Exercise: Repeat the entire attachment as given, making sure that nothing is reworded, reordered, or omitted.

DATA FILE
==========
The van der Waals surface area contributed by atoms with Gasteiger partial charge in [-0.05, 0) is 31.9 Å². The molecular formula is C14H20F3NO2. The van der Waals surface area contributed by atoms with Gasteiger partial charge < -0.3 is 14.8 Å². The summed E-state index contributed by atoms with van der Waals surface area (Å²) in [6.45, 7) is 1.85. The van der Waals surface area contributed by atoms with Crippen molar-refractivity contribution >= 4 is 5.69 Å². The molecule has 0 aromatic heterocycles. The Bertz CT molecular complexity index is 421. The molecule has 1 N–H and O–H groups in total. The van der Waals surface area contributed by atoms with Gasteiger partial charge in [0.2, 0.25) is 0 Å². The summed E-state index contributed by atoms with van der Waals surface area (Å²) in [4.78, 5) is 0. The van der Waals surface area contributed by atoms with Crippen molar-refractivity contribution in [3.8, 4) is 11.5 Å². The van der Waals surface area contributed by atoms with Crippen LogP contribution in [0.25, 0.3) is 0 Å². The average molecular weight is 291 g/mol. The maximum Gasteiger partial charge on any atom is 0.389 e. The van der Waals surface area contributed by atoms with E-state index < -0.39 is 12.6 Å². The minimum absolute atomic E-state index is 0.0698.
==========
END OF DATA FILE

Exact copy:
The van der Waals surface area contributed by atoms with Gasteiger partial charge in [-0.05, 0) is 31.9 Å². The molecular formula is C14H20F3NO2. The van der Waals surface area contributed by atoms with Gasteiger partial charge < -0.3 is 14.8 Å². The summed E-state index contributed by atoms with van der Waals surface area (Å²) in [6.45, 7) is 1.85. The van der Waals surface area contributed by atoms with Crippen molar-refractivity contribution >= 4 is 5.69 Å². The molecule has 0 aromatic heterocycles. The Bertz CT molecular complexity index is 421. The molecule has 1 N–H and O–H groups in total. The van der Waals surface area contributed by atoms with Gasteiger partial charge in [0.2, 0.25) is 0 Å². The summed E-state index contributed by atoms with van der Waals surface area (Å²) in [4.78, 5) is 0. The van der Waals surface area contributed by atoms with Crippen molar-refractivity contribution in [3.8, 4) is 11.5 Å². The van der Waals surface area contributed by atoms with Crippen LogP contribution in [0.25, 0.3) is 0 Å². The average molecular weight is 291 g/mol. The maximum Gasteiger partial charge on any atom is 0.389 e. The van der Waals surface area contributed by atoms with E-state index < -0.39 is 12.6 Å². The minimum absolute atomic E-state index is 0.0698.